tlhIngan-Hol Archive: Thu Sep 26 16:15:17 2002

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Re: Dajatlhbogh

ja' ter'eS:
>...QAO is such a ubiquitous
>expression in English, too, that the Klingon equivalent (or
>lack thereof) is a pretty major topic.

The thing is, QAO is *not* something that happens in English.  The
interrogative "who" and "what" and "why" etc. have non-interrogative
counterparts in English, called relative pronouns.  Other languages have
separate spellings for the two different uses (accented porqué vs.
non-accented porque in Spanish, for example).  The use of the Klingon
chuvmey {'Iv} and {nuq} and {qatlh} etc. in sentences which don't ask
questions is what makes QAO a problem.

"I don't know what you said" could be {nuq Dajatlh 'e' vISovbe'}, except
that {nuq} is supposed to ask a question.  The argument is that the
question is a rhetorical one, though in that case the interpretation of the
pronoun {'e'} needs to be expanded to include unstated answers to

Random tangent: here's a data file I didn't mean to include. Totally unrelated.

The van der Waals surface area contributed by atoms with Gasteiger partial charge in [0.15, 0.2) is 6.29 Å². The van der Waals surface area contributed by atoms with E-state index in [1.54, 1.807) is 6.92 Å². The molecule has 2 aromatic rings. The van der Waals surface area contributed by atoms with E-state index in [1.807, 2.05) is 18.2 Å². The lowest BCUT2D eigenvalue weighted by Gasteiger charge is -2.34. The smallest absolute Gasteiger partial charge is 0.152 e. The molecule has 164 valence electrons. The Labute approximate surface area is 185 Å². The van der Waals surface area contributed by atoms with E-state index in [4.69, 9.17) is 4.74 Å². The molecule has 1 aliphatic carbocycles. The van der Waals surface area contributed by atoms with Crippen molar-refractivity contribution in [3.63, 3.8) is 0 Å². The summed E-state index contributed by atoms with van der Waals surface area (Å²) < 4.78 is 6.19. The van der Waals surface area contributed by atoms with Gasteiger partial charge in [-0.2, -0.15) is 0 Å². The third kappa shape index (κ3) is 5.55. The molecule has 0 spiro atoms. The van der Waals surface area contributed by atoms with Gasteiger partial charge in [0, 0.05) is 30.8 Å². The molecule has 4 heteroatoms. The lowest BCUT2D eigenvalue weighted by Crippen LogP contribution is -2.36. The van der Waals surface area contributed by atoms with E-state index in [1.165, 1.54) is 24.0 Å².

not-quite-asked questions.

>The headless relative, on the other hand, is fairly obscure,
>not often used in English and seldom discussed on the list.

It seems to me that what sometimes gets translated as QAO in Klingon *is*
pretty much a headless relative in English.

"I don't know what you said" could be {Dajatlhbogh vISovbe}, except that
{-bogh} is supposed to go on a word in a relative clause which describes a
noun.  The argument is that the noun is implicitly there (in spirit, as it
were) and has been omitted because it's understood.

-- ghunchu'wI'

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